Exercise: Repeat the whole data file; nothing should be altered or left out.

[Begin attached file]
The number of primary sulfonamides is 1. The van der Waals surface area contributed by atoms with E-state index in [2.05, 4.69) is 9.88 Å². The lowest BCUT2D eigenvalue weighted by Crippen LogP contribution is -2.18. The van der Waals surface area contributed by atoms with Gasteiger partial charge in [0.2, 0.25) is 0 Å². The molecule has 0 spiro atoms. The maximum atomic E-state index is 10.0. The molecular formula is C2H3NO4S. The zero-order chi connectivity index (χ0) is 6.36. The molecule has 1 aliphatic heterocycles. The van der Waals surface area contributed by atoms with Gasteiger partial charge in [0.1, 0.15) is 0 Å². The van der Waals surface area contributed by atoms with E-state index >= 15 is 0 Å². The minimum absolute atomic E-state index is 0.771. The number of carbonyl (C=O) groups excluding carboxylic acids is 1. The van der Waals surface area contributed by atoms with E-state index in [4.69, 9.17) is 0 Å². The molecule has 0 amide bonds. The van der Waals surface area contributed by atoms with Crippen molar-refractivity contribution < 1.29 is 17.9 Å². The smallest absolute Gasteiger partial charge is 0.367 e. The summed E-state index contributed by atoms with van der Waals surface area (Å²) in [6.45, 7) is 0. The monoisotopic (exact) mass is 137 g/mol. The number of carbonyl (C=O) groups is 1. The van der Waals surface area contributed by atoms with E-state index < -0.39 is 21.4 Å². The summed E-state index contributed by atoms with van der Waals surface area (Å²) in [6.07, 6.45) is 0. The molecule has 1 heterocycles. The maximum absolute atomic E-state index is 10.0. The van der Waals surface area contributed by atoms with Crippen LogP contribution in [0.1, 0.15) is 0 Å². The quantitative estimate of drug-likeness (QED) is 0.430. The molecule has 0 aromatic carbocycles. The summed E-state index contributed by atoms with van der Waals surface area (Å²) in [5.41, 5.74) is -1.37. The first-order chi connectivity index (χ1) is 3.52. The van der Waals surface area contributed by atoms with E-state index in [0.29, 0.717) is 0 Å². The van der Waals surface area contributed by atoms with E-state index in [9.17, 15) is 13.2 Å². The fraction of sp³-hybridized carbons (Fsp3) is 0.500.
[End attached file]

The number of primary sulfonamides is 1. The van der Waals surface area contributed by atoms with E-state index in [2.05, 4.69) is 9.88 Å². The lowest BCUT2D eigenvalue weighted by Crippen LogP contribution is -2.18. The van der Waals surface area contributed by atoms with Gasteiger partial charge in [0.2, 0.25) is 0 Å². The molecule has 0 spiro atoms. The maximum atomic E-state index is 10.0. The molecular formula is C2H3NO4S. The zero-order chi connectivity index (χ0) is 6.36. The molecule has 1 aliphatic heterocycles. The van der Waals surface area contributed by atoms with Gasteiger partial charge in [0.1, 0.15) is 0 Å². The van der Waals surface area contributed by atoms with E-state index >= 15 is 0 Å². The minimum absolute atomic E-state index is 0.771. The number of carbonyl (C=O) groups excluding carboxylic acids is 1. The van der Waals surface area contributed by atoms with E-state index in [4.69, 9.17) is 0 Å². The molecule has 0 amide bonds. The van der Waals surface area contributed by atoms with Crippen molar-refractivity contribution < 1.29 is 17.9 Å². The smallest absolute Gasteiger partial charge is 0.367 e. The summed E-state index contributed by atoms with van der Waals surface area (Å²) in [6.45, 7) is 0. The monoisotopic (exact) mass is 137 g/mol. The number of carbonyl (C=O) groups is 1. The van der Waals surface area contributed by atoms with E-state index < -0.39 is 21.4 Å². The summed E-state index contributed by atoms with van der Waals surface area (Å²) in [6.07, 6.45) is 0. The molecule has 1 heterocycles. The maximum absolute atomic E-state index is 10.0. The van der Waals surface area contributed by atoms with Crippen LogP contribution in [0.1, 0.15) is 0 Å². The quantitative estimate of drug-likeness (QED) is 0.430. The molecule has 0 aromatic carbocycles. The summed E-state index contributed by atoms with van der Waals surface area (Å²) in [5.41, 5.74) is -1.37. The first-order chi connectivity index (χ1) is 3.52. The van der Waals surface area contributed by atoms with E-state index in [0.29, 0.717) is 0 Å². The van der Waals surface area contributed by atoms with E-state index in [9.17, 15) is 13.2 Å². The fraction of sp³-hybridized carbons (Fsp3) is 0.500.